New Ten Commandments

Came across this recently,

The New Ten Commandments

which strikes me as eminently sensible and admirable.

This is from a blogger named Adam Lee, who posts at and who’s published a book by the same name. He makes a common observation about the Biblical ten:

…the first four of them are purely religious in nature and intent, serving no purpose other than to show how a primitive tribal culture felt their deity should be worshiped, and the remaining six are simply general moral principles, some of which our society abides by, some of which it does not, and most of which are obvious, common-sense ethical directives that every society in history that did not ultimately destroy itself figured out. It certainly took no special insight or wisdom to produce them.

Lee’s list is below, but his entire post is well worth reading for its essays explicating each ‘commandment’. The first part of his post concerns Lee’s reaction to some fundamentalist’s site promoting the Biblical Ten,

which is a disturbing mix of fire-and-brimstone nightmares, dark hate-filled fantasies, and rants from the depths of a clearly ill mind, claims to advocate a “rebirth” of America upon biblical law, and envisions a theocratic state where all religions other than the author’s extreme fundamentalist Christianity would be outlawed and where atheists and homosexuals, among others, would be executed.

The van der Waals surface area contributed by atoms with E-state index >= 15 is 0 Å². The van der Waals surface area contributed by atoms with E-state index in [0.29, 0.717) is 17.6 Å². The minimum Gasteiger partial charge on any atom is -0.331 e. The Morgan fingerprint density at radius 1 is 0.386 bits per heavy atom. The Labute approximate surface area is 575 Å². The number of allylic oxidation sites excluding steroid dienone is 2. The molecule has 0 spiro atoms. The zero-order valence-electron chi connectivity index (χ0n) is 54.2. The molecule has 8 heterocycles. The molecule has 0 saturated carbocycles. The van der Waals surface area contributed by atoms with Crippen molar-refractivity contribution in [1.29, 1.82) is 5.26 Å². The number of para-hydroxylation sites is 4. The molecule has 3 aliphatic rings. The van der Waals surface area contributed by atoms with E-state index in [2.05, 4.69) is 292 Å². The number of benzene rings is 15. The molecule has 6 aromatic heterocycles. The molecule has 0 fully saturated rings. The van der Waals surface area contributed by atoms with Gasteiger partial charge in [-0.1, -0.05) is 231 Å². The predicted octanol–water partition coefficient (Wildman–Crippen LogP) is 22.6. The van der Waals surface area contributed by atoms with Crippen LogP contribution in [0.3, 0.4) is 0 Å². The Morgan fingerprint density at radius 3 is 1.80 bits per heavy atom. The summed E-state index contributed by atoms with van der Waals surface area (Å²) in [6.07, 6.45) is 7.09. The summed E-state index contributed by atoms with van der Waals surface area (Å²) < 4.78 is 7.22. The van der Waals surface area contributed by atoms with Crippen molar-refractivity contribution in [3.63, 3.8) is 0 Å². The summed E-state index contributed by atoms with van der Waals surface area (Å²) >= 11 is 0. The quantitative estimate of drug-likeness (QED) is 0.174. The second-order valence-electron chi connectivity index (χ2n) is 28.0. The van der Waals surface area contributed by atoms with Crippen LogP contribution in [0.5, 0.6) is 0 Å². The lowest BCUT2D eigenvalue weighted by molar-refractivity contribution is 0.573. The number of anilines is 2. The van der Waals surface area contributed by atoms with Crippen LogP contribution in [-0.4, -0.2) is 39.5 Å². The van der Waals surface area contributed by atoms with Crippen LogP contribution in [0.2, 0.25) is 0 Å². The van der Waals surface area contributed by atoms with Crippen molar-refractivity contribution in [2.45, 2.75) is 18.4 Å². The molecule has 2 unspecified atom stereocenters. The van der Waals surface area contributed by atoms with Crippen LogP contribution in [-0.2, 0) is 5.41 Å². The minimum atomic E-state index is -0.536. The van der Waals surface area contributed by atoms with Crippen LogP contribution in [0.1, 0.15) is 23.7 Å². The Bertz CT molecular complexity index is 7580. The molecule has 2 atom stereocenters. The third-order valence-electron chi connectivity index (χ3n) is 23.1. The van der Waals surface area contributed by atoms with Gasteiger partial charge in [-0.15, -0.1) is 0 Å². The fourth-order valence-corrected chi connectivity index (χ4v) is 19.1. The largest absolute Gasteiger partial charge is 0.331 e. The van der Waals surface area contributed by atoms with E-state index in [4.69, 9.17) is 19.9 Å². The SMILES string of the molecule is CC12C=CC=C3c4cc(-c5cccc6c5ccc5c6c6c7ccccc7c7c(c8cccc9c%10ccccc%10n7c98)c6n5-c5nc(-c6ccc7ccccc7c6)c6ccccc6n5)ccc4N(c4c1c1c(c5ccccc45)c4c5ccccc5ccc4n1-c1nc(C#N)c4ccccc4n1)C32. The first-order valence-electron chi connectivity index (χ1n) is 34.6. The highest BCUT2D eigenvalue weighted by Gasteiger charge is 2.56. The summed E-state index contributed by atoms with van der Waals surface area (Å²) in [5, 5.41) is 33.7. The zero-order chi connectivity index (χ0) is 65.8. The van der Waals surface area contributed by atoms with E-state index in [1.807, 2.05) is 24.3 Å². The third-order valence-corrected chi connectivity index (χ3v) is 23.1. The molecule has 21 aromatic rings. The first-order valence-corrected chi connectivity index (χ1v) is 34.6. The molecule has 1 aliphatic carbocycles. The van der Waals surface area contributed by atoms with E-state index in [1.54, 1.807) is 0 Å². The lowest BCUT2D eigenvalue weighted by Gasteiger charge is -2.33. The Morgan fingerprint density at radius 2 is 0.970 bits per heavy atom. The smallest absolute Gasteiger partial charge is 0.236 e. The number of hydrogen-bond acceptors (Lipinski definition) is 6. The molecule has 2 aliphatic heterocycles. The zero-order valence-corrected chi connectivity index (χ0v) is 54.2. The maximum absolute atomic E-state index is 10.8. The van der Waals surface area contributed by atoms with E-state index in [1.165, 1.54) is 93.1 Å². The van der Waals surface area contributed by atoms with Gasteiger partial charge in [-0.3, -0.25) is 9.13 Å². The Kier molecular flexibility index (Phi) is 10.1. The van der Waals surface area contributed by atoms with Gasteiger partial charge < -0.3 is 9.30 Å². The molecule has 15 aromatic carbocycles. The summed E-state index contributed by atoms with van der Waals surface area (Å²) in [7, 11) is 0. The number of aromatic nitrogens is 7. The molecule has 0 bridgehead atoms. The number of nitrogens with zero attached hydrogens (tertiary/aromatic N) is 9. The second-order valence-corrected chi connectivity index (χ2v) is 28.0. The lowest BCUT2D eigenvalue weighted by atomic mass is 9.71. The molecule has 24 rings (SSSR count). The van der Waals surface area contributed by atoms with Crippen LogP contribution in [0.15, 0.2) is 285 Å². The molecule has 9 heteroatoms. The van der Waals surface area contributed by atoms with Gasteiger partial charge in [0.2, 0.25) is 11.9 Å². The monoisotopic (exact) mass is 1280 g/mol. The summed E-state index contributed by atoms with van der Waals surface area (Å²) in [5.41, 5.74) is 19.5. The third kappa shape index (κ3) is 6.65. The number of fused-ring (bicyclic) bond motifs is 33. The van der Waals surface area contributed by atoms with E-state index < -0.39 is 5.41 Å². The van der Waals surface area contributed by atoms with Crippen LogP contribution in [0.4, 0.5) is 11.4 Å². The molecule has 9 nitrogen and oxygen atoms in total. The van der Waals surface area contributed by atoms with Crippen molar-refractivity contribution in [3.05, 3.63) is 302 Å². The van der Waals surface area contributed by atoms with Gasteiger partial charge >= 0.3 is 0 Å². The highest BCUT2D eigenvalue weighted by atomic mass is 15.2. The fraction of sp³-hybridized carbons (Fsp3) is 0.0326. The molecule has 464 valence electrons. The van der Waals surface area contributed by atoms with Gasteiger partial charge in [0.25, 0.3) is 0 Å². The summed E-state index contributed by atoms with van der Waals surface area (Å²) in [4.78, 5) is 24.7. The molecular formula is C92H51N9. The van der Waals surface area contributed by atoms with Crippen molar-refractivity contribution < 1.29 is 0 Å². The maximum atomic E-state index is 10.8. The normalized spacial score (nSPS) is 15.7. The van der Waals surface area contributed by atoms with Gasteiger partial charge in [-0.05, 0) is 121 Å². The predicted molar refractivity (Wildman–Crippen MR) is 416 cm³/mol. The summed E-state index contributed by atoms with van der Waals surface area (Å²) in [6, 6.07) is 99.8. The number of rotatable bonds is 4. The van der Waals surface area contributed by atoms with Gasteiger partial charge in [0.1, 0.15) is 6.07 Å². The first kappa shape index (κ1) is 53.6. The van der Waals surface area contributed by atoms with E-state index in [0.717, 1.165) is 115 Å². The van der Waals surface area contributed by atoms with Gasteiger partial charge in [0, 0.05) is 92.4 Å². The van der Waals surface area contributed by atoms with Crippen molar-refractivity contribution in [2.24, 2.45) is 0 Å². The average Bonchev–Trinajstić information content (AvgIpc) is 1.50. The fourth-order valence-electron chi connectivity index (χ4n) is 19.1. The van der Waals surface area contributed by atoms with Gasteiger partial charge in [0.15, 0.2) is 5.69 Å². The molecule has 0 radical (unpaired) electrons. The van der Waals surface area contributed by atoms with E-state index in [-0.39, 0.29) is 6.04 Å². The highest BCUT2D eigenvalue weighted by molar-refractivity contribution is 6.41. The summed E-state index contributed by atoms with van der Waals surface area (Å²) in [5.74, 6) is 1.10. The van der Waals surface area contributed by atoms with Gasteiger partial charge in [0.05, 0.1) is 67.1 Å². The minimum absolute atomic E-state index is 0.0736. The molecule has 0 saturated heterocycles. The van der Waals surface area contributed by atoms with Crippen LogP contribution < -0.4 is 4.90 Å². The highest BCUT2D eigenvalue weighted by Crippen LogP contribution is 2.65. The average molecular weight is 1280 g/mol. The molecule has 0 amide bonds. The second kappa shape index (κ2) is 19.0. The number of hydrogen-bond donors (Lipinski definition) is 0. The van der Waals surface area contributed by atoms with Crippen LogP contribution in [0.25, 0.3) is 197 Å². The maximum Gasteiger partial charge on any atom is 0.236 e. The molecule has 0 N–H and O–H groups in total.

You could skip this, and scroll down about four pages to get to his proposed Decalogue. Which are:

  1. Do not do to others what you would not want them to do to you. [The Golden Rule]
  2. In all things, strive to cause no harm.
  3. Treat your fellow human beings, your fellow living things, and the world in general with love, honesty, faithfulness and respect.
  4. Do not overlook evil or shrink from administering justice, but always be ready to forgive wrongdoing freely admitted and honestly regretted.
  5. Live life with a sense of joy and wonder.
  6. Always seek to be learning something new.
  7. Test all things; always check your ideas against the facts, and be ready to discard even a cherished belief if it does not conform to them.
  8. Never seek to censor or cut yourself off from dissent; always respect the right of others to disagree with you.
  9. Form independent opinions on the basis of your own reason and experience; do not allow yourself to be led blindly by others.
  10. Question everything.

The more I read the essays that accompany each commandment, the more I want to quote. I’ll settle for just one, for now — about the 6th:

Of all the threats to morality and incentives to evil, perhaps the greatest is dogmatism, the invincible certainty that you are right and that the opinion of anyone who disagrees with you is worthless and can be rejected out of hand. The greatest crimes in history have been committed by those who possessed such certainty, whether it appears in the context of religious belief or not. From the belief that a person’s opinion is worthless, it is only a small leap to the conclusion that the person themself is as well.

Likewise, the belief that any one person is fallible and the weight of the evidence must always be the ultimate arbiter of what is true – something known in its institutionalized form as the scientific method – has driven the greatest and most rapid progress humanity has ever known. Therefore, the second five of the new ten commandments are designed to counter the threat of dogmatism and encourage continued human progress by training people to use their intellect in the best way and to the fullest extent.

Ironically, while there’s a Wikipedia page about Alternatives to the Ten Commandments, Lee’s list is included as an entry for Richard Dawkins, because Dawkins cited it in his book. (You know which book.) Lee deserves more credit. He should be better known.

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